The following is a guest post by Julie Gallagher and Barbara Winslow, co-editors of Reshaping Women’s History: Voices of Non-Traditional Women Historians. Julie Gallagher is an associate professor of history and women’s studies at Penn State Brandywine. She is the author of Black Women and Politics in New York City. Barbara Winslow is a professor emerita of Brooklyn College of the City University of New York. She is the author of Sylvia Pankhurst: Sexual Politics and Political Activism and Shirley Chisholm: Catalyst for Change.
Reshaping Women’s History: Voices of Non-Traditional Women Historians was published in 2018 by the University of Illinois Press. A book of powerful autobiographical essays, it captures the voices of eighteen remarkable scholar-activists, all of whom are the recipients of the Coordinating Council for Women in History’s (CCWH) Catherine Prelinger Award. Through their scholarship, Prelinger Award recipients have made field-altering interventions and introduced us to previously unacknowledged historical actors, almost all of whom were women. In their compelling essays, the authors reflect their personal life experiences and at the same time they address issues all-too-familiar to women in the academy: financial instability, the need for mentors, explaining gaps in resumes, and coping with gendered family demands and biases that, despite decades of feminist activism, persist for too many women.
It is of no small significance that in these days of shrinking research budgets and swelling ranks of contingent labor that the CCWH continues to give Prelinger Award. Given annually, at $20,000 it is among the largest competitive awards for scholars researching women’s history. There have been four impressive Prelinger recipients since Reshaping Women’s History was published and we want to highlight here who they are and why their work is so important. In 2016, Frances Raenae McNeal won the Prelinger Award and recently completed her doctoral dissertation, African Native American Women’s Rhetorics of Survivance: Decolonization and Social Transformation. In this path-breaking study, McNeal challenges dominant narratives and settler colonial paradigms while underscoring the sovereignty of the women and the interrelated (her)stories of both African American and Native women.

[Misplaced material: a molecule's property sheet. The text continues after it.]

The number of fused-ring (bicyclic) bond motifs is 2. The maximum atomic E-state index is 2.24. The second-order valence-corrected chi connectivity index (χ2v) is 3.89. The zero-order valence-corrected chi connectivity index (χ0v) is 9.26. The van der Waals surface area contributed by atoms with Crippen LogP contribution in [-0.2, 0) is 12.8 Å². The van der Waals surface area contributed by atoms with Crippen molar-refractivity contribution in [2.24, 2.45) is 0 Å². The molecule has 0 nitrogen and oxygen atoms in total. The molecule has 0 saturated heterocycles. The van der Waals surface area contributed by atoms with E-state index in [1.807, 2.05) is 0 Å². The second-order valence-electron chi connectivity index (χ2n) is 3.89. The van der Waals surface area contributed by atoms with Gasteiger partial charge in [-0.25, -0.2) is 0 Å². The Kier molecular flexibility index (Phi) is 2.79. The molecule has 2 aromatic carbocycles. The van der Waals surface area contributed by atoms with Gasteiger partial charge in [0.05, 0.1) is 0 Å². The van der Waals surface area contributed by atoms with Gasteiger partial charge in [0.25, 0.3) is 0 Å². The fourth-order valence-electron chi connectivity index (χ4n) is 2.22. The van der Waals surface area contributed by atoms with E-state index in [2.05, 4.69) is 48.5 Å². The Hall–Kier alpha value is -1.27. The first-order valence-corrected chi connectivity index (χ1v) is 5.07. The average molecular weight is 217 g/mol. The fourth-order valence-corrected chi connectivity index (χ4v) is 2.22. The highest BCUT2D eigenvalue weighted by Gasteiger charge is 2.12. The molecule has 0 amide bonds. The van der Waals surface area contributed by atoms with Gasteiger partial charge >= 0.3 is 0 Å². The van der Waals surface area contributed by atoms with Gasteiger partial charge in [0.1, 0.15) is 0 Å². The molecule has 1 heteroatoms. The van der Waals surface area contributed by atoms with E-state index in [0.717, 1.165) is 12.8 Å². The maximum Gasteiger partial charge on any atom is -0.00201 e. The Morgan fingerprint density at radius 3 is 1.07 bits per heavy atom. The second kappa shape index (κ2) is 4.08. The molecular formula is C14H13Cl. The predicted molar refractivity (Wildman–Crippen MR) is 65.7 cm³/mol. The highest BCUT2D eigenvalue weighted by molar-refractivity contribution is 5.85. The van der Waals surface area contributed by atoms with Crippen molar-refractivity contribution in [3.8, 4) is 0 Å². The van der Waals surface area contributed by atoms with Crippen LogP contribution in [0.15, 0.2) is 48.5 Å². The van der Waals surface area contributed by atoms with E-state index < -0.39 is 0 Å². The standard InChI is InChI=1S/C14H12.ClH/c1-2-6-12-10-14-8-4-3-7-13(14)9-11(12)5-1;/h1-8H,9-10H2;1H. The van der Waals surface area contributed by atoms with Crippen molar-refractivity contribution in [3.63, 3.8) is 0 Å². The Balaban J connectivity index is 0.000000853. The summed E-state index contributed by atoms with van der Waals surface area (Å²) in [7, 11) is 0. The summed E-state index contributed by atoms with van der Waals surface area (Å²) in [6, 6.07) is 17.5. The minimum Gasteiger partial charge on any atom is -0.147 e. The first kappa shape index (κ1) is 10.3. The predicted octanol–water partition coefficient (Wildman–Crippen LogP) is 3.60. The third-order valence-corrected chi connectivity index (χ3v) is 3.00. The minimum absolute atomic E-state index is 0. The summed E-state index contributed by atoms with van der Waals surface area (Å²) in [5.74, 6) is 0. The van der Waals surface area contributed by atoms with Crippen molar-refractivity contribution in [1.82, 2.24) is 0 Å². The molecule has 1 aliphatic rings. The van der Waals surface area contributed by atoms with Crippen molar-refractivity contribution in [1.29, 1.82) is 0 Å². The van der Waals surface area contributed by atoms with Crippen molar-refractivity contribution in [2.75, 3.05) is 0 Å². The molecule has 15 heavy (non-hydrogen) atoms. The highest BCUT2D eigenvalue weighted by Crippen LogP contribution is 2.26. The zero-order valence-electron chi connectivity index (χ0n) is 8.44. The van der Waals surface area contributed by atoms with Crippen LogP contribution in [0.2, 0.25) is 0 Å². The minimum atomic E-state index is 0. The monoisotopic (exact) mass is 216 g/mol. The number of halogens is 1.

Charlene J. Fletcher was the 2017 Prelinger Award recipient. An exceptional scholar activist, Fletcher’s work explores the experiences of confined African American women, examining places other than carceral locales, including mental health asylums and domestic spaces. Prior to her doctoral studies, Fletcher led a prisoner reentry initiative in New York City, assisting women and men in their transition from incarceration to society. Her work with individuals and families impacted by domestic violence and incarceration, she notes, fuels her passion for her work today.
The 2018 Prelinger awardee, Lori Michelle Key, is an Air Force veteran, single mother, and care giver for her elderly mother, at the same time that she is working on her highly original study, “We’re All Americans Now: How Mexican American Identity, Culture, and Gender Forged Civil Rights in World War II and Beyond.” Her work demonstrates how U.S. Latina women’s wartime involvement shaped ideas about gender and sexuality in the twentieth century.
Jessica Waggoner is the 2019 Prelinger awardee.Her book manuscript, “Crip Activisms: Race, Gender, and the Roots of Disability Consciousness, 1900-1950” tracks the relationship between emergent forms of disability activism and early twentieth century literature and culture, and what strategies this early disability consciousness can offer contemporary disability social movements. Waggoner’s and the other stories demonstrate the centrality of the day-to-day experiences of women and their contributions to a wider understanding of the multifaceted ways in which of history is researched, written, and experienced.
By Julie Gallagher and Barbara Winslow